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Osanna - Palepoli CD (album) cover




Rock Progressivo Italiano

4.24 | 362 ratings

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5 stars One eventually gets it, this album, and why the 70s Italian scene was much more than pristine symphonics and precious cherubs. A few spins may be required though, and Osanna were not Banco. But they were terribly progressive and they rocked. The quintet also happened to be incredible musicians, it's just that they were a rebel-rock band first and made no apologies for that. 18 minutes of sheer heavy progdom is 'Oro Caldo', a raw jambalaya of moody atmosphere, experimental samplings, greasy garage dirt, and some flat out classic symphonic prog with a great-sounding mellotron - and other unique and wonderful synth sounds - from Lino Vairetti. Plus the hot flute riffs of Elio D'Anna, absolutely smokin' rhythm section Massimo Guarino (drums) and Lello Brandi (bass), and lo-fi blooz chunks of guitarist Danilo Rustici. But there is so much more going on here it could require months, maybe years, to sort it all out and fully absorb this recording. More than prog rock, with a pull toward the avant garde but never slipping too far away. The session has an inviting, casual tone wherein everyone is welcome to listen and even participate, deep dreams and strange parties abound, plenty of texture, sensuality and odd people... like watching an orgy but not sure if you should join in. The set reminds at times of modern theater as well (i.e. 'Hair'), but shouts out with heavy mercury and constant invention. 'Animale Senza Respiro' takes over for the second half as things really begin to come on. The drugs have kicked-in, man, and it keeps getting better with some ripping guitar and hot band interplay, D'Anna's disjointed saxophones, wild changes, and bathtubs filled with lysergic trips. It all climaxes with the melodic and powerful voice of Vairetti and a bit of insanity, and leaves the listener wondering what they just heard in a very good way. Fabulous, and recommended.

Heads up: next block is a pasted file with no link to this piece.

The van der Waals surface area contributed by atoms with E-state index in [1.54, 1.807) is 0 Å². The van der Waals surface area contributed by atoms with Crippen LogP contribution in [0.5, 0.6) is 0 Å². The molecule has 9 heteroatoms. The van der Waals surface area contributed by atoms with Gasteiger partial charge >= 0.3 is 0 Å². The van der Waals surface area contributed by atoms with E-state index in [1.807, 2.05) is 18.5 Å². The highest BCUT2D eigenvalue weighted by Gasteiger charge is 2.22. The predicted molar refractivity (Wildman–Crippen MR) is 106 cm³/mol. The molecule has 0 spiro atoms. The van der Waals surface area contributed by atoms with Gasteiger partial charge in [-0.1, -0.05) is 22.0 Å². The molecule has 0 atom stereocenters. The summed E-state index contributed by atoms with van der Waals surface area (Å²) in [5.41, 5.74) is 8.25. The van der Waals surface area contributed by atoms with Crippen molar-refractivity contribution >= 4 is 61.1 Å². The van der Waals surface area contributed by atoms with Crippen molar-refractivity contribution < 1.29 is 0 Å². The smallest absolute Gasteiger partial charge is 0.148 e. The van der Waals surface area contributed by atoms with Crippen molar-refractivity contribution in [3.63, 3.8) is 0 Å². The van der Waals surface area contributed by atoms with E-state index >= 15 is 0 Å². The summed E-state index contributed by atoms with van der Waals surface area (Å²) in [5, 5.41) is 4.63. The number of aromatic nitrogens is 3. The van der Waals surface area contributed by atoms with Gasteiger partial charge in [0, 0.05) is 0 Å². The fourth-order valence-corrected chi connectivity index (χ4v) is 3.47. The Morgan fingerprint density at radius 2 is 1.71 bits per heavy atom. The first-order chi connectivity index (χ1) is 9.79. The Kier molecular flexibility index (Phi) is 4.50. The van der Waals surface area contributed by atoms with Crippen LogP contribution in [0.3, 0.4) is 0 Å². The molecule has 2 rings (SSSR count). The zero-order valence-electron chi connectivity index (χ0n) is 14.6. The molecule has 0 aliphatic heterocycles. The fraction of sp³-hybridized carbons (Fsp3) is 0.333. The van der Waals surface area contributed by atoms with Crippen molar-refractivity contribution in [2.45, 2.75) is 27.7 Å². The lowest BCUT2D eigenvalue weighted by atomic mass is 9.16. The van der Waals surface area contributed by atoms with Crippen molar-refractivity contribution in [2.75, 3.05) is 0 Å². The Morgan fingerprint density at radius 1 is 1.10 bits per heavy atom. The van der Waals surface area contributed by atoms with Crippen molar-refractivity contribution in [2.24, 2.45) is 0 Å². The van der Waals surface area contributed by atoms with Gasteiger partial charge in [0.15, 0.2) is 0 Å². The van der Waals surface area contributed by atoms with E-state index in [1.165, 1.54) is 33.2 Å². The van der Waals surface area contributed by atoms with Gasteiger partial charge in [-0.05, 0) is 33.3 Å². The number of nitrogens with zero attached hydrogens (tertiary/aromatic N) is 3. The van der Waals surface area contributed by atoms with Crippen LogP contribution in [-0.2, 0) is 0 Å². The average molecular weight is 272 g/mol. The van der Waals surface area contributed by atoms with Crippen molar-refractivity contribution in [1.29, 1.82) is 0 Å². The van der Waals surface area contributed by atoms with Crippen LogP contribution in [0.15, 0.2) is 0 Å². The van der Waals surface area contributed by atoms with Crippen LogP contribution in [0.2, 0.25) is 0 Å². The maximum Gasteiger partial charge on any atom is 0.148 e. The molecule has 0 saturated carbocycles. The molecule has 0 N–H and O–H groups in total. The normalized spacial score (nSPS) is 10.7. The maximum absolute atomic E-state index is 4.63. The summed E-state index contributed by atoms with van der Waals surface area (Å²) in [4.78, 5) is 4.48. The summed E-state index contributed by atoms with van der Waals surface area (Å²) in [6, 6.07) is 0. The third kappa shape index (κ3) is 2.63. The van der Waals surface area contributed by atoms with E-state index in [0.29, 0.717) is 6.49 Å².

Atavachron | 5/5 |


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